I will close by reading to you the lyrics from one of my favorite Bob Dylan songs. I gave my sister a framed print of the lyrics for her twenty-first birthday, and it was the first song on a CD that I made for my daughter when she went away to college. Seniors, I think that you will find the song’s title paradoxical, as I imagine that you have been hearing a lot about how grown up you must be now that you are entering adulthood. The song’s title is Forever Young, and these are my wishes for you.

Here goes:

May God bless and keep you always
May your wishes all come true
May you always do for others
And let others do for you
May you build a ladder to the stars
And climb on every rung
May you stay forever young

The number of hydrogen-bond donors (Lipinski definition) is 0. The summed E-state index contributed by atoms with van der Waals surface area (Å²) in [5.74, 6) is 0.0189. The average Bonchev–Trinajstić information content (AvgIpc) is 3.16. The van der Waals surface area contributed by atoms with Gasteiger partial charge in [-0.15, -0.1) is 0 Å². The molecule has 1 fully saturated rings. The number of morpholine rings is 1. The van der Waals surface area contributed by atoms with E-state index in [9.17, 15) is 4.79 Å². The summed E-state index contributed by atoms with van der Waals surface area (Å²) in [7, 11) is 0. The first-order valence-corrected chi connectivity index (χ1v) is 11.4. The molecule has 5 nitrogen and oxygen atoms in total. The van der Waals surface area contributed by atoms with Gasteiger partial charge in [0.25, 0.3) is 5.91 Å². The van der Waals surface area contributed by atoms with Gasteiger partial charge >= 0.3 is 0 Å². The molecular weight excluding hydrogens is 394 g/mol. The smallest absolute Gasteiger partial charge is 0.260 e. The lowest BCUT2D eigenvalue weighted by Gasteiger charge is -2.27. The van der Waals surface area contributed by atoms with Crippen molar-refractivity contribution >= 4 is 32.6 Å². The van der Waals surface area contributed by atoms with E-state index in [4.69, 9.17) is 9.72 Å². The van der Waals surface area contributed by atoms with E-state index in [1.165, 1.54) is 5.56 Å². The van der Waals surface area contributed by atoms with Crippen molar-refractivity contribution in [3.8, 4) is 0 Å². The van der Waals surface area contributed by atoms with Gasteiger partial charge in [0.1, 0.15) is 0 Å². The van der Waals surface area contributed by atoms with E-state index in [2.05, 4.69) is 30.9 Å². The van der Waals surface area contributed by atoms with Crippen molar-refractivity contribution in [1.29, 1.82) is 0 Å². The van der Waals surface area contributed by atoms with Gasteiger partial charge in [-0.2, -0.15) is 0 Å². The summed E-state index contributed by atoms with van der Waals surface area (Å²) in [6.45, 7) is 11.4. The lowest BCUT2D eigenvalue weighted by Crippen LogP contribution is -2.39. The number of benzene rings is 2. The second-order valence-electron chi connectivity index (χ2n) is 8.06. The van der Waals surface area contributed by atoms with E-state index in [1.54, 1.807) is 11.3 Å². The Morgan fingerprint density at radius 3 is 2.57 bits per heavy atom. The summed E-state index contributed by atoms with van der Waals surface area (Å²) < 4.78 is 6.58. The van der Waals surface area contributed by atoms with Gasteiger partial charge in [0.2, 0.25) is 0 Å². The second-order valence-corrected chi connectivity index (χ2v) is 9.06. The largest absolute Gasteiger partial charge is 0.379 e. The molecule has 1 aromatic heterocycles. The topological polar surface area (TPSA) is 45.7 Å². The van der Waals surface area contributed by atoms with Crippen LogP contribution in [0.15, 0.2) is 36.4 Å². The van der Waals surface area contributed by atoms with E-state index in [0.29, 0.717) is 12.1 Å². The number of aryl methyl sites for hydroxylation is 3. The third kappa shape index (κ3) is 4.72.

May you grow up to be righteous
May you grow up to be true
May you always know the truth
And see the light surrounding you
May you always be courageous
Stand upright and be strong
May you stay forever young

May your hands always be busy
May your feet always be swift
May you have a strong foundation
When the winds of changes shift
May your heart always be joyful
And may your song always be sung
May you stay forever young

 

Ted Hunt

Ted Hunt

Ted has been teaching since he graduated from Dartmouth College in 1977. He spent his first few years teaching at Vermont Academy, a boarding school in Saxtons River, Vermont. Upon leaving the academy in 1982, Ted joined Allendale Columbia as a history teacher. He teaches history and economics to eleventh and twelfth graders, and he was the recipient of the Gleason Chair in Teaching Excellence in 1998. Ted is also the HAC Varsity Soccer Coach.